New alternative school raises concerns with residents

By Alison Swade

Residents are questioning what types of students are coming into their neighborhood.

The former South School in Westmont, which was closed as an elementary building in the spring, will reopen this fall to serve students with multi-needs.

“We were made to feel prejudice because we have concerns about what behavior (needs) these students have,” said Dena Giuliano, a former parent of South School before it closed last spring.

Community Unit School District 201 officials say they are doing just as parents asked them to – finding new students for the small school – and any reservations about an alternative school coming to their neighborhood is not only ethically and morally wrong, but illegal.

At the July 24 meeting, Community Unit School District 201 signed a lease with Burr Ridge Community Consolidated School District 180 for two years to provide an alternative school to meet the needs of students who are not successful in a regular education classroom. Some of these students have behavioral and emotional disorders while others do not, according to District 180 Superintendent Thomas Schneider.

“I don’t understand how having 12 students who need a small classroom setting – some with disabilities and some not – are going to disrupt the community,” Schneider said.

Schneider, who was there to address parents’ concerns at the July 24 meeting, said the small alternative school will monitor students’ progress, so that students can eventually transition back to the district’s middle and elementary schools.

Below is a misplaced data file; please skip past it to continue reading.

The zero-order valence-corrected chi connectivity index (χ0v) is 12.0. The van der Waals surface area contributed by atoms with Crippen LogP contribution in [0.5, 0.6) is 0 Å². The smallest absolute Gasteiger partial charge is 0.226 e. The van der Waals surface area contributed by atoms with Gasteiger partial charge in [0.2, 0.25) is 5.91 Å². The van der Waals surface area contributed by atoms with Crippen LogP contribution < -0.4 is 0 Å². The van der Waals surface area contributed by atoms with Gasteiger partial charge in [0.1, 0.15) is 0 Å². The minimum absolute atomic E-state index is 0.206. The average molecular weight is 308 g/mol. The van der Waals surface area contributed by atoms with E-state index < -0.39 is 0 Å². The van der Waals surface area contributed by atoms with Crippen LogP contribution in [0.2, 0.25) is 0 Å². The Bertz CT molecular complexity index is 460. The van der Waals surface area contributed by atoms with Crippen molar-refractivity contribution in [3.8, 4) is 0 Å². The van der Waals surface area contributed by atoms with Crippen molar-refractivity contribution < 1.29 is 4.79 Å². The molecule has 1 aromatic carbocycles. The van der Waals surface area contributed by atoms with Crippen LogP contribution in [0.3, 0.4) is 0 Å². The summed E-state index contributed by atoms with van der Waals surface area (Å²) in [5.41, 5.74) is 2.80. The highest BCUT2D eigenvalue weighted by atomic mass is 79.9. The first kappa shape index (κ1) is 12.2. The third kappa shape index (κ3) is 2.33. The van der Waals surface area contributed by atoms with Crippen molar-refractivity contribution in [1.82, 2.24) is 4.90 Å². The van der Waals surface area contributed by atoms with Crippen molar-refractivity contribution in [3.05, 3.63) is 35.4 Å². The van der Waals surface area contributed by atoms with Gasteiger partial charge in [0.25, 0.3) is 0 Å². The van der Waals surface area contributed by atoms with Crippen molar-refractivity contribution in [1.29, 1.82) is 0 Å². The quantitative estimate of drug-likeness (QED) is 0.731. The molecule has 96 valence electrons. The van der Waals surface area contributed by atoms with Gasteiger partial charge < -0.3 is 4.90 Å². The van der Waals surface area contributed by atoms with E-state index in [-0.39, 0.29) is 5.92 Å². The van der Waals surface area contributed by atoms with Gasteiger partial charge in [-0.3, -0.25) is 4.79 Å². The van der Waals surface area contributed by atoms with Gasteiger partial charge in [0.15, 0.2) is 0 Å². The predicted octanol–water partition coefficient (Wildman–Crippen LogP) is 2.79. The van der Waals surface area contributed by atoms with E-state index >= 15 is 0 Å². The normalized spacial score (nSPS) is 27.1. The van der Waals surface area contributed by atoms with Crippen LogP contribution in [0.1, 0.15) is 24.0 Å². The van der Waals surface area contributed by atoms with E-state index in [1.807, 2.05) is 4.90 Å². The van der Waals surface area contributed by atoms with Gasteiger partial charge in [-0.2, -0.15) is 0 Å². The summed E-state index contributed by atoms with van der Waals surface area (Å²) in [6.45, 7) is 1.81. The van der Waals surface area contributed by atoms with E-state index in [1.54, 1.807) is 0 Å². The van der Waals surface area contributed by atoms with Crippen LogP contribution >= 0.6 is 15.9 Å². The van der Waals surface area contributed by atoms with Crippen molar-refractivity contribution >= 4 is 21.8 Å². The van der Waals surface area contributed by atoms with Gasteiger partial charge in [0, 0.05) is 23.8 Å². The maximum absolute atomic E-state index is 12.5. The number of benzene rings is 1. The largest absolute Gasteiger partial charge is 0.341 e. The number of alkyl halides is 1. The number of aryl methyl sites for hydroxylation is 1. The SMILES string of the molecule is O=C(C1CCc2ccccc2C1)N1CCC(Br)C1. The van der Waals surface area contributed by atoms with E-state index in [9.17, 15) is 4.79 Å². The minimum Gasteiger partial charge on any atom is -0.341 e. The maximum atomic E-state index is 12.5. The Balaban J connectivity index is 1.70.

With the number of special education students increasing statewide, District 180 will save on costs by sending students to Westmont. The district had been transporting special education students and those with behavioral problems to schools up to an hour away and paying $25,000 to $40,000 per child annually for tuition.

District 201 Superintendent Steven Baule said no concerns have been raised regarding the Community High School District 99 program. Next year, District 99 will be leasing the second half of South School, to provide a program for multi-needs transition students.

Last month, District 99 signed a three-year lease with District 201 for their program, which teaches students up to 21 years old how to transition into life beyond high school. These students will mostly have cognitive disabilities such as autism, but some may have behavioral disabilities as well.
Giuliano addressed the Westmont Village Board Thursday, stating District 201 never communicated the two programs were coming to the community.
Baule said the district discussed its plans in public meetings, as well as posted news releases on its Web site. Newsletters were mailed to residents recently.
“This is not a behavior program,” said Baule. “The students will be taking the bus, met at the bus and escorted back into the building. Their interaction with the community will be extremely minimal.”

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